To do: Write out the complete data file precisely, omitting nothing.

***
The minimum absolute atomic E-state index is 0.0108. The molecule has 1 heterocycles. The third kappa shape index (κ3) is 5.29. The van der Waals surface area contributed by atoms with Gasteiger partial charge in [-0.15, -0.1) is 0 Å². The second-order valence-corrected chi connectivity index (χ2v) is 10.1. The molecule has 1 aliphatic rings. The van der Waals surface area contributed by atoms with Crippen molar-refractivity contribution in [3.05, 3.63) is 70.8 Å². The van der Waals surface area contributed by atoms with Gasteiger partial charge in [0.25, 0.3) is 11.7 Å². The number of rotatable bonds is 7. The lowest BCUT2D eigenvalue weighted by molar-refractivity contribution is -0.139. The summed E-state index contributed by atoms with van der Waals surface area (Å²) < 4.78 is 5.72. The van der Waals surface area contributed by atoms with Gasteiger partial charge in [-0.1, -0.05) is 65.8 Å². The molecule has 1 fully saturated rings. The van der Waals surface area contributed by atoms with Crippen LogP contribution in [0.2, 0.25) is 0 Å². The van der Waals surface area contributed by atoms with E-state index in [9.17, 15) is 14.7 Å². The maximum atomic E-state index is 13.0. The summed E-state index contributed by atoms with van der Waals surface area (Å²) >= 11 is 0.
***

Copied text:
The minimum absolute atomic E-state index is 0.0108. The molecule has 1 heterocycles. The third kappa shape index (κ3) is 5.29. The van der Waals surface area contributed by atoms with Gasteiger partial charge in [-0.15, -0.1) is 0 Å². The second-order valence-corrected chi connectivity index (χ2v) is 10.1. The molecule has 1 aliphatic rings. The van der Waals surface area contributed by atoms with Crippen molar-refractivity contribution in [3.05, 3.63) is 70.8 Å². The van der Waals surface area contributed by atoms with Gasteiger partial charge in [0.25, 0.3) is 11.7 Å². The number of rotatable bonds is 7. The lowest BCUT2D eigenvalue weighted by molar-refractivity contribution is -0.139. The summed E-state index contributed by atoms with van der Waals surface area (Å²) < 4.78 is 5.72. The van der Waals surface area contributed by atoms with Gasteiger partial charge in [-0.1, -0.05) is 65.8 Å². The molecule has 1 fully saturated rings. The van der Waals surface area contributed by atoms with Crippen LogP contribution in [0.2, 0.25) is 0 Å². The van der Waals surface area contributed by atoms with E-state index in [9.17, 15) is 14.7 Å². The maximum atomic E-state index is 13.0. The summed E-state index contributed by atoms with van der Waals surface area (Å²) >= 11 is 0.